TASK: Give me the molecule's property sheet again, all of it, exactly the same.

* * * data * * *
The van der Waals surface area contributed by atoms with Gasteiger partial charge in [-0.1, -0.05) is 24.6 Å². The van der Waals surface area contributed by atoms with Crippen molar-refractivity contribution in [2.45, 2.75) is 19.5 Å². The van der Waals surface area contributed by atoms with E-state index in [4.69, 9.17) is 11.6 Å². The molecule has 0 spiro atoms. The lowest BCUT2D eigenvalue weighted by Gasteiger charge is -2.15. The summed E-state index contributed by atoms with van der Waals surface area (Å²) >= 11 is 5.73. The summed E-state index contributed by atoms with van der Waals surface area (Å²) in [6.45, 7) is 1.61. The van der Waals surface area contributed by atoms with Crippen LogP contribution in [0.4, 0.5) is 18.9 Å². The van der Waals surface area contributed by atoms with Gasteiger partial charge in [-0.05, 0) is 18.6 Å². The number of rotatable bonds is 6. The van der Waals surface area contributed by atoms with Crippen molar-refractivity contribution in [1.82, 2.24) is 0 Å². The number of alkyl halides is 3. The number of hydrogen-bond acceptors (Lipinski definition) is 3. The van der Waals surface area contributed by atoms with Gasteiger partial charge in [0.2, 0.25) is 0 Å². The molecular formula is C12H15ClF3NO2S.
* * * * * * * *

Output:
The van der Waals surface area contributed by atoms with Gasteiger partial charge in [-0.1, -0.05) is 24.6 Å². The van der Waals surface area contributed by atoms with Crippen molar-refractivity contribution in [2.45, 2.75) is 19.5 Å². The van der Waals surface area contributed by atoms with E-state index in [4.69, 9.17) is 11.6 Å². The molecule has 0 spiro atoms. The lowest BCUT2D eigenvalue weighted by Gasteiger charge is -2.15. The summed E-state index contributed by atoms with van der Waals surface area (Å²) >= 11 is 5.73. The summed E-state index contributed by atoms with van der Waals surface area (Å²) in [6.45, 7) is 1.61. The van der Waals surface area contributed by atoms with Crippen LogP contribution in [0.4, 0.5) is 18.9 Å². The van der Waals surface area contributed by atoms with Gasteiger partial charge in [-0.05, 0) is 18.6 Å². The number of rotatable bonds is 6. The van der Waals surface area contributed by atoms with Crippen molar-refractivity contribution in [1.82, 2.24) is 0 Å². The number of alkyl halides is 3. The number of hydrogen-bond acceptors (Lipinski definition) is 3. The van der Waals surface area contributed by atoms with Gasteiger partial charge in [0.2, 0.25) is 0 Å². The molecular formula is C12H15ClF3NO2S.